Wednesday, March 25, 2009

Dreaded trek to the mailbox

And there you have it. Not a week after my first post, I've received another oh-so-polite rejection from an agency I was sure would love my crossover YA adventure Manas. As my mother and friends have said, 'It's their loss. be sure to send them a nice thank-you card after getting published.'

Thanks for keeping my head up and my eyes forward, ladies :)

Next steps for me include my Sunday-night pep talk with highly respected writer Sophie Powell, whose book, Mushroom Man, has garnered quite fantastic compliments from critics. I'm looking forward to her take on things and taking some advice.

Which leads me to a side point: Screw all of you high-horse writers who take obscene pleasure in being condescending and patronizing to aspiring authors like me who have the sheer audacity to ask for advice -- what's wrong? Don't want the competition? I've written another author, who will remain nameless, who basically told me to go to writers conferences and 'do what the rest of us have done -- keep working and moving forward.' Gee thanks. I really appreciate that. Spend lots of money to maybe get your work noticed, then sit back and watch the dollars pour in. Great. Not for nuthin', but I'm not an idiot.

Anyways ... I plan on snail-mailing out query letters to agents who I've been putting off because I don't like the idea of regular mail correspondence -- ironic for me since I'm the self-proclaimed world's best pen pal :) Aside from the environmental impact of sending all these queries out paper-wise, I also feel as though agencies who use mail only are stuck in the past. Then again, beggars can't be choosers... though I'm hardly a beggar at this point. Nah, I need a few more years to get to that point!

Also, I'm looking for some niche, boutique publishers interested in publishing my book, so please email me at if you are a fan of any!

And, perhaps, if there is a good one nearby, I may go to a writers' conference. Ugh.

But, do I have another story in the works or what! I've been happily writing on it for a few weeks, and I am so proud of what I'm coming up with in my magical world of Enna that it's going to blow your socks off :)

So, don't fret -- things are moving forward and, though intensely disappointed over the falling of another agency request, I will persevere. Thanks for everyone's support :)

Wednesday, March 18, 2009

Hi, my name is... and other introductory info

I'm learning a hard lesson right now -- but one that is not wholly unexpected: Writing isn't the hard part when it comes to getting a manuscript published.

Quite the contrary.

You see, I spent about six months writing my debut work, a awesome fictional novel whose premise I'm not about to divulge online (because it'll get published one day...).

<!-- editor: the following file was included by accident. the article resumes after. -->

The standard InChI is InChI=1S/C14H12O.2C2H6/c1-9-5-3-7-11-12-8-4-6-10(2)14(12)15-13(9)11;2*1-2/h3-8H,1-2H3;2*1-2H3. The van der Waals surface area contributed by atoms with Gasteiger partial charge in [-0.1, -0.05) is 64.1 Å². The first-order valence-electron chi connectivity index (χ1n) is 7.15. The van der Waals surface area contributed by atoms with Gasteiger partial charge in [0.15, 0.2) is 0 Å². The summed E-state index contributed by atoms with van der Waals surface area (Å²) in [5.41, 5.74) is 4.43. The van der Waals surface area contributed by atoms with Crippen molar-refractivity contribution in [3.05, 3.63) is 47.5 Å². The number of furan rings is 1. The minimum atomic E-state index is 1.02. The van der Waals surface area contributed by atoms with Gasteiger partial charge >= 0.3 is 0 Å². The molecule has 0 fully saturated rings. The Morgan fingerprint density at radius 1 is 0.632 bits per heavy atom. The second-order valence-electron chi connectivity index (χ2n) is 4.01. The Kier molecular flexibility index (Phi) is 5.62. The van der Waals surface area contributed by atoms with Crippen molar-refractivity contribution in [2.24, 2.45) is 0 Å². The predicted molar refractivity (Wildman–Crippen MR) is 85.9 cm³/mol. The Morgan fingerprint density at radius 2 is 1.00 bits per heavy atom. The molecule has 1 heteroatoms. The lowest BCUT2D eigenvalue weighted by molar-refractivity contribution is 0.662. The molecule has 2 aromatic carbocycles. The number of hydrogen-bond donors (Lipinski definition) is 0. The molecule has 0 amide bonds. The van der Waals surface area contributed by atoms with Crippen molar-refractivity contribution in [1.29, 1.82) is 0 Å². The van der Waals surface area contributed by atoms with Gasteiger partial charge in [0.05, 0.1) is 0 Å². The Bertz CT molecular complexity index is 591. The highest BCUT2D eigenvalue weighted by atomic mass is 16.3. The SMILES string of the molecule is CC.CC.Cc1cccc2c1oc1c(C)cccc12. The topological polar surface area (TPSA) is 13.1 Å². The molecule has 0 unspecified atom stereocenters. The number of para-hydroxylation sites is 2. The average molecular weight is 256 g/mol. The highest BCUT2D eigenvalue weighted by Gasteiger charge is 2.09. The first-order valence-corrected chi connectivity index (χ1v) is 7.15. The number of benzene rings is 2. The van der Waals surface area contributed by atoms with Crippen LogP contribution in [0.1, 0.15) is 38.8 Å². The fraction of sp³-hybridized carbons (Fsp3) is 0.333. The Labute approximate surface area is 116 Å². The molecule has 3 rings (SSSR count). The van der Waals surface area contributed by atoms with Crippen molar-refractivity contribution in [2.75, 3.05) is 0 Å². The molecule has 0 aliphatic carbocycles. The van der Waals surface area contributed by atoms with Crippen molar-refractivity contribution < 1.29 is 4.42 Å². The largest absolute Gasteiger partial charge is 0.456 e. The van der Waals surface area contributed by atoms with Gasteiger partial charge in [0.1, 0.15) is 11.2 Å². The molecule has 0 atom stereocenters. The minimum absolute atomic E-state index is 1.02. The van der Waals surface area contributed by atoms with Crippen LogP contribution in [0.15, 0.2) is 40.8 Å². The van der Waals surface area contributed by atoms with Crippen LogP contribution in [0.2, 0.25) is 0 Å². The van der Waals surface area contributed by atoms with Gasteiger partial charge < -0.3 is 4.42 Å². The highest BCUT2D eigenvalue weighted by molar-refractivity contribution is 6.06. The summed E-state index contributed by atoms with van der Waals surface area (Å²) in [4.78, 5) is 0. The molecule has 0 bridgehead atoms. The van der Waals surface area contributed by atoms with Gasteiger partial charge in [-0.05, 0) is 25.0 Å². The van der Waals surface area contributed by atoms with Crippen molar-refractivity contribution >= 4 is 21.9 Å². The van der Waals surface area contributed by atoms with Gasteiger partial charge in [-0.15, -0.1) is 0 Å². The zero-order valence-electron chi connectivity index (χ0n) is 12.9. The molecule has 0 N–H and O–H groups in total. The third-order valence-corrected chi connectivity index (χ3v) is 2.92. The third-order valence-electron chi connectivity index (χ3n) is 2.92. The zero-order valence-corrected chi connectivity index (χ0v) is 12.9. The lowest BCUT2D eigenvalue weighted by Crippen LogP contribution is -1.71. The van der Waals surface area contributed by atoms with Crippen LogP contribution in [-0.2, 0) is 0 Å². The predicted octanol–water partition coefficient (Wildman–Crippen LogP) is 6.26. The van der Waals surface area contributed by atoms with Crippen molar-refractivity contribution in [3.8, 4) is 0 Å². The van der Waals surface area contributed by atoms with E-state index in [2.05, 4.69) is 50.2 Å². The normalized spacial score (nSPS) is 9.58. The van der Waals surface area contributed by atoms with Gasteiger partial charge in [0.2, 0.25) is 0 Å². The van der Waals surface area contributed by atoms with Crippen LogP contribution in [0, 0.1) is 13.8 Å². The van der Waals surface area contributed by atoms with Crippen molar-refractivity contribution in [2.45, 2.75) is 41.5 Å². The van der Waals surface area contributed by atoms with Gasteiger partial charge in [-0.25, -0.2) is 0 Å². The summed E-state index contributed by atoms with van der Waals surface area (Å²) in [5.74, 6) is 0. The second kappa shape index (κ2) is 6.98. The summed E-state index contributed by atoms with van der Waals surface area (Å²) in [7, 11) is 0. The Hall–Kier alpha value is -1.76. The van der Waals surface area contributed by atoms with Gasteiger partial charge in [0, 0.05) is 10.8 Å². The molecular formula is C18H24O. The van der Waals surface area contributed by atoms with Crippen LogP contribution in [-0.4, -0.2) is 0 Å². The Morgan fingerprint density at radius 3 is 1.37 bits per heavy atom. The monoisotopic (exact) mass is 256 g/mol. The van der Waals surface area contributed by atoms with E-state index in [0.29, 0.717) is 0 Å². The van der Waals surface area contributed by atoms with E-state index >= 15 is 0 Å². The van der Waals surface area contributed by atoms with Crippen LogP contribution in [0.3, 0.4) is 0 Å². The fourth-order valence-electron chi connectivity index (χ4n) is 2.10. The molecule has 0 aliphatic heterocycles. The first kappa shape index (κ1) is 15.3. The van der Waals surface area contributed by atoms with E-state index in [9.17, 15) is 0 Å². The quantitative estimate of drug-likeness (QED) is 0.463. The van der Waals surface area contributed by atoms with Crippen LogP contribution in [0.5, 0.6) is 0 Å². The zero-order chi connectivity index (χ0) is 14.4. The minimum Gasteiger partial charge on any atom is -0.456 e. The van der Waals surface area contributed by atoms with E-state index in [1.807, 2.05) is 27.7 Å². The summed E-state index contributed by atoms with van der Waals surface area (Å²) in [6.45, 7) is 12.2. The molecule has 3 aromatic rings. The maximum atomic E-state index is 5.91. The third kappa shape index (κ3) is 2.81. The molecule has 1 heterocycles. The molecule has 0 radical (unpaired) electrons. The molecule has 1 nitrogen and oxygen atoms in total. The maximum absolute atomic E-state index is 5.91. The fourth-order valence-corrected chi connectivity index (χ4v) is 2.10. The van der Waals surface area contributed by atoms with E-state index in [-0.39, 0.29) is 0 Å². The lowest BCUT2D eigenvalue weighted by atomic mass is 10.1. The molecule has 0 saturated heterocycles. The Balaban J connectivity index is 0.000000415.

I delighted in the 'brain bursts' that led to multiple pages and witty dialogue, and I wallowed in the problems I simply couldn't solve. I planned my twists and discovered my main villain at about the same time I'd expect a very sharp reader to. To me, my characters became real -- their story more a personal memory of mine that made-up wanderings.

It was intensely fun and self-revealing -- and much easier than I expected it would be, considering all the work that went in to it in retrospect.

You see, I'm not only a novelist -- I'm also a mom of two very young boys, a wife of an exceptional man (and drill-sargent critic) and a full-time employee for leading out-of-home media company Captivate Network. I cook dinner every night, work out three times a week, and participate in leisure activities that include but are not limited to Facebook posts, weekends and nights playing Dungeons and Dragons with my husband and friends, weekly Rock Band 2 parties and, of course, my monthly facials and Friday night knitting group.

It's a lot to take on, but, as Tim Gunn would say, I make it work. I am a trained and naturally gifted writer -- come on, we all have something we're good at, and it's OK to be confident in your attributes. Some would say I border on cocky, but that's debatable.

But... the 'getting published' part. Well, that just has me a little apathetic at the moment, to be honest.

My novel, while very well written and based on a strong story, has garnered more interest than I logically had the right to expect and/or deserve. I am, literarily speaking, a nobody from nowhere who one day decided she was going to write a book.

But, that's not where the story goes bad -- I've actually had quite a bit of intense interest in my novel. It's just that, in the given market, no one is willing to commit to something they aren't wholeheartedly passionate about. Unlike like 99% of writers whose first books go unnoticed by agents and have to resubmit numerous drafts, I've been contacted by *four* separate agencies about possible representation. That's truly amazing and an incredible compliment.

It's just that three out of the four have now declined. After requesting the whole document, I was really thinking the last agent was going to be the one -- because, after all, it only takes one.

That may become my new mantra: It only takes one -- one agent to like it, one agent to sell it and one publisher to buy it.

It's time to keep writing my second novel and, while awaiting word from the last pending agency, keep moving forward.